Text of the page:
If you build it, they will come.
Turns out, the voice Kevin Costner heard in Field of Dreams is not just about mythic baseball players. It’s about birds, too! If you set up bird feeders in your yard, birds will come. It may take some time, but soon you (or at least your bird feeders) will be like Ace Ventura, reveling in the glory that is all things feathered and flighty. It’s true that putting up bird feeders is simple and easy. It’s also true that they bring boundless joy and fascination. Birds are a hoot (pun totally intended), and they offer us entertainment, distraction, and a sense of connection.
But getting into the types of bird feeders can be confusing. Then there’s the fact that there are certain things you should and shouldn’t feed to the birds (like processed bread and popcorn – a big no-no). And, of course, there’s the correct way to maintain the bird feeders. So that’s why I’ve put together this guide. Here, you can read all about the types of bird feeders, what to put in them, how to take care of them, and why we should do this in the first place.
For bird feeder nuts-and-bolts (get it!), here are the highlights:
- There are 6 popular types of bird feeders, each with its advantages: Tray, Hopper, Window, Nectar, Nyjer (Thistle), Suet, and Tube. Some you can make completely by hand!
- The type of bird seed you use will attract (or detract) certain types of birds. The most widely-used and versatile birdseed is black-oil sunflower seed.
- Having bird feeders comes with some challenges – like maintenance, squirrels, and bully birds – but these are easy to overcome with a bit of knowledge and practice.
- When deciding what type of bird feeder to buy, consider cost, maintenance, the types of birds you want to attract, and your physical space.
Types of Bird Feeders
Your choice of bird feeder depends on the type of birds you hope to attract, the makeup of your yard, and the amount of maintenance you can commit to.
The tray bird feeder, sometimes called a platform bird feeder, is perhaps the most versatile bird feeder. It can be put closer to ground level, on a tall post in the yard, on a deck railing, or suspended from a tree branch. Because it is also one of the most accessible feeders (for birds and some other wildlife – more on that in a moment!), it attracts the widest variety of feathered and furry visitors.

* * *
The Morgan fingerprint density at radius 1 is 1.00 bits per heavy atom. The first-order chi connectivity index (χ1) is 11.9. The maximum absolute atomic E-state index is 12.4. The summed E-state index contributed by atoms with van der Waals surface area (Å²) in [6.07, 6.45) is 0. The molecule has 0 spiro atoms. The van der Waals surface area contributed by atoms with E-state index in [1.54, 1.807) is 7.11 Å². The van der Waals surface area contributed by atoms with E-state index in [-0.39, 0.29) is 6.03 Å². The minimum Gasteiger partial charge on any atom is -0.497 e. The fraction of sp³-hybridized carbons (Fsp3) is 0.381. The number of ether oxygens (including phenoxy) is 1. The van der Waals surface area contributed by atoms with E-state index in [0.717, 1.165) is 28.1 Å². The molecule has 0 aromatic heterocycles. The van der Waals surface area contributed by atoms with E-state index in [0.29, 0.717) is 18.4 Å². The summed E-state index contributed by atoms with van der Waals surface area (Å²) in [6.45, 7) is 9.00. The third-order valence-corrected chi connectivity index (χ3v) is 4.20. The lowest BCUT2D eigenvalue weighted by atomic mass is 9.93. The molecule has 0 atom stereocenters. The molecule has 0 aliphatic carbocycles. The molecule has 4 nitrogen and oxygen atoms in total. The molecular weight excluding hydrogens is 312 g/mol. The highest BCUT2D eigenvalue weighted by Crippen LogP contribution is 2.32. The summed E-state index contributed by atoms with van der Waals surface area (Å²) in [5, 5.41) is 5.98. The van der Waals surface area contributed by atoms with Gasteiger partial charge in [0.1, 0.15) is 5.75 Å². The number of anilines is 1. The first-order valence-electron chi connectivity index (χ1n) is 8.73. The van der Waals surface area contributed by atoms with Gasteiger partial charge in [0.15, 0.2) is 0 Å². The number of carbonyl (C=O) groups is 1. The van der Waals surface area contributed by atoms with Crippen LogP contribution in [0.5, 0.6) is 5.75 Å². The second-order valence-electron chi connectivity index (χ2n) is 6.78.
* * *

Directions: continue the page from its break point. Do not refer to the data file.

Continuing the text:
Set up a platform feeder, and soon you’ll have cardinals, jays, house sparrows, and grosbeaks nibbling in your yard. If it’s three feet or so above the ground, you may attract ground-feeding birds, such as juncoes, doves, and towhees.
Good platform feeders should have a screen or mesh underneath the bird seed – and other drainage features – to prevent rainwater from building up and causing mildew or fungus. Some tray feeders offer a “roof” above the platform, which protects the bird seed from precipitation.
I love this Cedar Tray Wild Bird Feeder from Home Deport for its simplicity and durability. I find that it attracts all kinds of birds, is easy to maintain, and provides aeration and drainage to keep the seeds from mold and mildew.
Often shaped like a house, hopper feeders also attract a wide variety of birds. After setting up a hopper feeder, you’ll see finches, buntings, jays, chickadees, and titmice before long. These types of bird feeders may be installed on a post in the yard or suspended from a railing or tree branch.
With the hopper/house style construction, there is more protection from the weather and bird droppings. It’s also much more convenient for people because you can store more bird seed in the feeder than in other types.
The EcoTough Classic Feeder is not only adorable, it’s sturdy! I have had it for many years, and it has weathered both harsh winters and dramatic summers. Plus, I love that the seed drains allow ground-eating birds a chance to grub, too. Win, win!
Window feeders use a tray or platform for the bird seed; however, instead of being mounted on a pole or suspended from a tree branch, these feeders use suction cups to affix to glass windows. This kind of feeder will attract chickadees, titmice, sparrows, and finches.
Window feeders provide you an up-close-and-personal view of birds at your feeder. It also allows you to keep an eye on your bird seed, which is important to prevent bacteria and fungi build-up.
When I discovered the DF Weatherproof Window Bird Feeder, I was totally geeking out. One, because I was living in an apartment and could finally attract birds to my home. And two, because the tray is divided into three sections, allowing me to neatly organize different kinds of bird seed! I also love the clear and minimalist design so that I could see birds up close and personal without a funky design getting in my way.